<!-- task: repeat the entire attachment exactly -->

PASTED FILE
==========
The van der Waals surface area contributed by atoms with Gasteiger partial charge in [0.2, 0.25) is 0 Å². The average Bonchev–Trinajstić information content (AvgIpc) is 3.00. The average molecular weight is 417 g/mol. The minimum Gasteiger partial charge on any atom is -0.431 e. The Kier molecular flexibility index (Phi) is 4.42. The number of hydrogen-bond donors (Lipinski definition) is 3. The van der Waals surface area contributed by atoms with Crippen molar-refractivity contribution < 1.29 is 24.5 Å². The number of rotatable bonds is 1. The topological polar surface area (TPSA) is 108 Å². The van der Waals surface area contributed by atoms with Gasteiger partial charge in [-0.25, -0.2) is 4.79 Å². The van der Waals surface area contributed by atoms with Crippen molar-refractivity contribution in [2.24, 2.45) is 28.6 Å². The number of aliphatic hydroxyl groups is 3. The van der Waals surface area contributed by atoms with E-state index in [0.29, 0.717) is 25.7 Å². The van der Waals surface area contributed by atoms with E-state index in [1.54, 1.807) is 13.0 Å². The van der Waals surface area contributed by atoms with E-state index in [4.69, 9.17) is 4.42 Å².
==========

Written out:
The van der Waals surface area contributed by atoms with Gasteiger partial charge in [0.2, 0.25) is 0 Å². The average Bonchev–Trinajstić information content (AvgIpc) is 3.00. The average molecular weight is 417 g/mol. The minimum Gasteiger partial charge on any atom is -0.431 e. The Kier molecular flexibility index (Phi) is 4.42. The number of hydrogen-bond donors (Lipinski definition) is 3. The van der Waals surface area contributed by atoms with Crippen molar-refractivity contribution < 1.29 is 24.5 Å². The number of rotatable bonds is 1. The topological polar surface area (TPSA) is 108 Å². The van der Waals surface area contributed by atoms with Gasteiger partial charge in [-0.25, -0.2) is 4.79 Å². The van der Waals surface area contributed by atoms with Crippen molar-refractivity contribution in [2.24, 2.45) is 28.6 Å². The number of aliphatic hydroxyl groups is 3. The van der Waals surface area contributed by atoms with E-state index in [0.29, 0.717) is 25.7 Å². The van der Waals surface area contributed by atoms with E-state index in [1.54, 1.807) is 13.0 Å². The van der Waals surface area contributed by atoms with E-state index in [4.69, 9.17) is 4.42 Å².